• E. David and the Kingdoms of Israel and JudahThe first part of David’s life as king of Israel was magnificent. Then, in the veryprime of his life, at the very height of his glory, he turned aside from the will of Godand became soft and indulgent and lustful - much like the kings of surroundingcountries. This brought to David a great tragedy, one by which the name of Godwas blasphemed and has been injured ever since.Nevertheless, God forgave the sin of David and chose him to be the father of thatmarvelous Son [the Messiah] who would sit upon His throne as king forever.A type of that glorious Son of David [later, Jesus the Messiah] was the immediateson of David, called Solomon. Solomon also began his reign gloriously andtriumphantly. However, like his father, Solomon fell into tragic decline. Upon hisdeath, the kingdom was torn in two.Thereafter, the people of God were divided into two kingdoms. The northernkingdom was called the Kingdom of Israel, and the southern kingdom was calledthe Kingdom of Judah. In 722 BC, the ruthless Assyrians took away the northernkingdom of Israel into captivity. In 586 BC, the Babylonians [under the rule of KingNebuchadnezzar] carried away the southern kingdom into captivity. In the days ofthe Babylonian captivity, Jeremiah prophesied in Jerusalem. At the sameapproximate time, Daniel, the prophet-statesman, and Ezekiel, the prophet,comforted and strengthened the people of God in the land of Babylon.Out of the Babylonian captivity came three great establishments by which Godhas blessed our world. First, the Jews were monotheistic - never to be idolatrousagain [“Monotheism” simply means believing in one God only]. Second, thesynagogue came into being, and from the synagogue came the church. Theworship services of the synagogue are similar to Christian worship today. Third,out of the captivity came the canon [or, the books] of the Old Testament. Out oftears and suffering have come great blessings in this story of salvation.F. From the Prophets to the Messiah to the Day of PentecostOut of the agonies of the days of the kingdoms of Israel and Judah came theprophecies by men of God of a more glorious Savior and King whom God wouldsend to His people. When we read a passage like Psalm 22 or Isaiah 53, we arestanding by the cross of the Son of God!As the days passed, the great spiritual leaders of Israel and Judah began tooutline and to prophesy the coming of a Savior, a Redeemer, who would save thepeople from their sins. This coming Savior would bring to them the everlastinghope and righteousness of God as the promised Messiah. This messianic hopebecame stronger and more gloriously received as the centuries passed.Marking the end of the Babylonian captivity, in 539 BC, Cyrus the Persian gavethe people the right to return to their homeland in Judah and to build their holytemple in Jerusalem. A small remnant of the people returned under Zerubbabel, 14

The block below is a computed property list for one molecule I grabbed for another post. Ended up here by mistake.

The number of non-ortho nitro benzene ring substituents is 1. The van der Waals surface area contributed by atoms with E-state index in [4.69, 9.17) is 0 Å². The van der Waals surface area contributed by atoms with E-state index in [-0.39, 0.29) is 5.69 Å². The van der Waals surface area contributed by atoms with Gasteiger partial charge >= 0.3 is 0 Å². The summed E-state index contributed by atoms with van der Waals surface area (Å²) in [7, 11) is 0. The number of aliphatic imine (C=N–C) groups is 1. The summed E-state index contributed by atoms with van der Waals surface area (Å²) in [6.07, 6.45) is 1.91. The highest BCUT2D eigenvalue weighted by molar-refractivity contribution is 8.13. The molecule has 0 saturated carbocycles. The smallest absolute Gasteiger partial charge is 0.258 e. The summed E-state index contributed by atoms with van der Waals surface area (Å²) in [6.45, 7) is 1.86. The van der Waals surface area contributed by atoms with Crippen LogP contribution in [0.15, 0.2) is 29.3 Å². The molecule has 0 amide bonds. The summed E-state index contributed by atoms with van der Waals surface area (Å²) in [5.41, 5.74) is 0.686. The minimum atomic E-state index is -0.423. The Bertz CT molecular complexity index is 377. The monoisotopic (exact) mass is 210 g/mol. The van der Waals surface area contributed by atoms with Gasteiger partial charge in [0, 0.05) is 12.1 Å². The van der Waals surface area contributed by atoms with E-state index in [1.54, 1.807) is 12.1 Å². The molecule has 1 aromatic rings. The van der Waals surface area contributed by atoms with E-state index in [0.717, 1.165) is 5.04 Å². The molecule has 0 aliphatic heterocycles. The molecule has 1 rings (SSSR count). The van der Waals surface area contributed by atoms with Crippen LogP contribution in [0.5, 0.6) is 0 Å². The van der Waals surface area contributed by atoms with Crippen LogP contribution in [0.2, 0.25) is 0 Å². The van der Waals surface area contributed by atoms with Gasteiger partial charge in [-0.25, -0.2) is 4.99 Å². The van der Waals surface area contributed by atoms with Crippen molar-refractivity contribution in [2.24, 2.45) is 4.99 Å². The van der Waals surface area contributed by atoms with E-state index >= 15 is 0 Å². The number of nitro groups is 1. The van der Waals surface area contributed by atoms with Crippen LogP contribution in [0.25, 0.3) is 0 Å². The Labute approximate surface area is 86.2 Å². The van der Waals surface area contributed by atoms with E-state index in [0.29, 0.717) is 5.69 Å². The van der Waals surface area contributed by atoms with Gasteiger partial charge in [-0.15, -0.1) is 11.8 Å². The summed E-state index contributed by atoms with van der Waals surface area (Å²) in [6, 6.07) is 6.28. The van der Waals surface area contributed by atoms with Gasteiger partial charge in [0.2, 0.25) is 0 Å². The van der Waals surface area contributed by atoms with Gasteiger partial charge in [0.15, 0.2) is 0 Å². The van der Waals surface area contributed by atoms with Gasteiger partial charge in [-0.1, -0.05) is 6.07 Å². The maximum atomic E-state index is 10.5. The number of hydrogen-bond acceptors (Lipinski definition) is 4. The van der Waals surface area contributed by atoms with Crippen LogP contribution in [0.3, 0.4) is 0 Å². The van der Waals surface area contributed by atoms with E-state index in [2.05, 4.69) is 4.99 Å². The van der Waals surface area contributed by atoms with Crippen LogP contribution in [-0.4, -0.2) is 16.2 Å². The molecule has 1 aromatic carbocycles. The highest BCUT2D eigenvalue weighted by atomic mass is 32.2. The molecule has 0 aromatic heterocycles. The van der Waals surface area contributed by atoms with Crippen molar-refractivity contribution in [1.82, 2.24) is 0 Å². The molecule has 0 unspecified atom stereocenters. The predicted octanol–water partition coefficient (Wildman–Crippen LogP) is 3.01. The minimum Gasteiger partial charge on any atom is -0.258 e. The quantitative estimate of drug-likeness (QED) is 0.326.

• the political leader, and Joshua, the high priest. This holy remnant sought torestore the worship of the true God in Jerusalem and to recreate the political life ofJudah. God’s messengers - Haggai, Zechariah and Malachi – encouraged them.Of the three great prophets of this period of restoration, Zechariah is perhaps thegreatest. Zechariah spoke much about Israel, about the end time, and about theconversion of the people of the Lord. The last prophet, of course, is Malachi. Hedelivered his message of hope and the promise of the Messiah in the general timeperiod of 440–430 BC.The four hundred year period between the Old Testament and the New Testamentmarks the rise of the Hellenistic or Greek Empire. God used Alexander the Greatto spread abroad throughout the civilized world one culture and one language,which made possible the preaching of Jesus to all men everywhere.In that time period also arose the mighty and powerful Roman Empire. WhenAugustus Caesar was the Roman emperor and when Rome was ruling virtuallythe entire world, the great prophecies of Scripture concerning the coming of theMessiah came to pass. The prophecies of Isaiah, Micah, Nathan and Jacob, aswell as the great promise of God Almighty to Eve in the Garden of Eden came topass. In the “Seed” of the woman and through the “Seed” of Abraham all thefamilies of the earth are to be blessed. The Savior, the promised Messiah, is to beborn into the world. “The Story of Salvation” has now led us to the birth of Himwho has come to save and to redeem the human race from its fallen state.In His ministry, Jesus began early to teach His disciples that He should suffer anddie. When He was transfigured (Matthew 17: 1- 8), there appeared Moses andElijah, talking with Him about His death, which He should accomplish inJerusalem. When Mary of Bethany anointed Him, He said it was for His burial.When the Greeks came to see Him, He said, “But I, when I am lifted up from theearth, will draw all men to Myself” (John 12:32).At the Last Supper Jesus told His disciples, “This is My body given for you; do thisin remembrance of Me” (Luke 22: 19). Then He said, “This cup is the newcovenant in My blood” (Luke 22:20). Before He went to the cross, He said, “Mysoul is overwhelmed with sorrow to the point of death” (Matthew 26:38) as Helabored earnestly in prayer in the garden of Gethsemane. Finally, when on thecross, He bowed His head and died. He said, “It is finished” (John 19:30).When we proclaim the cross and the shed blood of the Messiah, when weannounce the sacrificial death of Jesus - we are preaching the meaning of Hiscoming into the world. The sacrifice of the Messiah finished the great redemptiveplan and purpose of God in the earth. This is “The Story of Salvation.”After the resurrection of our Lord, He gave the Great Commission to the apostles(Matthew 28:18 – 20). Then, after His ascension into heaven, the Lord poured outthe Holy Spirit upon His church in Jerusalem on the day of Pentecost. Thereafter,the disciples of Jesus, those who preached the message of the Messiah, began tomake known throughout the earth the Good News of our hope and salvation. 15